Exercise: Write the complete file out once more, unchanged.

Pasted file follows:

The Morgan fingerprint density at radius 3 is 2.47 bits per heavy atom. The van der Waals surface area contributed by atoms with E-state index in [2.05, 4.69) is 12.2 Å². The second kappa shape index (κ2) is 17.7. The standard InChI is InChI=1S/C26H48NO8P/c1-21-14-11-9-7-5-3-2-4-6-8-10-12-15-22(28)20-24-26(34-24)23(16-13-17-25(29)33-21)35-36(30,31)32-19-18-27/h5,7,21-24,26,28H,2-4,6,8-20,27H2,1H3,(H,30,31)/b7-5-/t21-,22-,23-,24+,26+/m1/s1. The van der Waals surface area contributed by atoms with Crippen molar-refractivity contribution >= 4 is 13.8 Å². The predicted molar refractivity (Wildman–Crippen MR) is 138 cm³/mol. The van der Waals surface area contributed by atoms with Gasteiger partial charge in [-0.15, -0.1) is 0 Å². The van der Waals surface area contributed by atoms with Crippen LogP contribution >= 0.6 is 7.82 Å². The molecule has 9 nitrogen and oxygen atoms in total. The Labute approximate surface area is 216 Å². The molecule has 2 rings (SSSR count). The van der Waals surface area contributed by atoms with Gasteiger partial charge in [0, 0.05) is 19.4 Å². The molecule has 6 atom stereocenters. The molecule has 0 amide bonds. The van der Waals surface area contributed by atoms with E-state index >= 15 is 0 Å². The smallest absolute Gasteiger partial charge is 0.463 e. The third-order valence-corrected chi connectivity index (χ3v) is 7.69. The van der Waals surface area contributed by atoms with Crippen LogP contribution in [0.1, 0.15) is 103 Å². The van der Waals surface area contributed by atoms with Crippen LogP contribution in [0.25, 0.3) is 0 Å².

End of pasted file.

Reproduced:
The Morgan fingerprint density at radius 3 is 2.47 bits per heavy atom. The van der Waals surface area contributed by atoms with E-state index in [2.05, 4.69) is 12.2 Å². The second kappa shape index (κ2) is 17.7. The standard InChI is InChI=1S/C26H48NO8P/c1-21-14-11-9-7-5-3-2-4-6-8-10-12-15-22(28)20-24-26(34-24)23(16-13-17-25(29)33-21)35-36(30,31)32-19-18-27/h5,7,21-24,26,28H,2-4,6,8-20,27H2,1H3,(H,30,31)/b7-5-/t21-,22-,23-,24+,26+/m1/s1. The van der Waals surface area contributed by atoms with Crippen molar-refractivity contribution >= 4 is 13.8 Å². The predicted molar refractivity (Wildman–Crippen MR) is 138 cm³/mol. The van der Waals surface area contributed by atoms with Gasteiger partial charge in [-0.15, -0.1) is 0 Å². The van der Waals surface area contributed by atoms with Crippen LogP contribution >= 0.6 is 7.82 Å². The molecule has 9 nitrogen and oxygen atoms in total. The Labute approximate surface area is 216 Å². The molecule has 2 rings (SSSR count). The van der Waals surface area contributed by atoms with Gasteiger partial charge in [0, 0.05) is 19.4 Å². The molecule has 6 atom stereocenters. The molecule has 0 amide bonds. The van der Waals surface area contributed by atoms with E-state index >= 15 is 0 Å². The smallest absolute Gasteiger partial charge is 0.463 e. The third-order valence-corrected chi connectivity index (χ3v) is 7.69. The van der Waals surface area contributed by atoms with Crippen LogP contribution in [0.1, 0.15) is 103 Å². The van der Waals surface area contributed by atoms with Crippen LogP contribution in [0.25, 0.3) is 0 Å².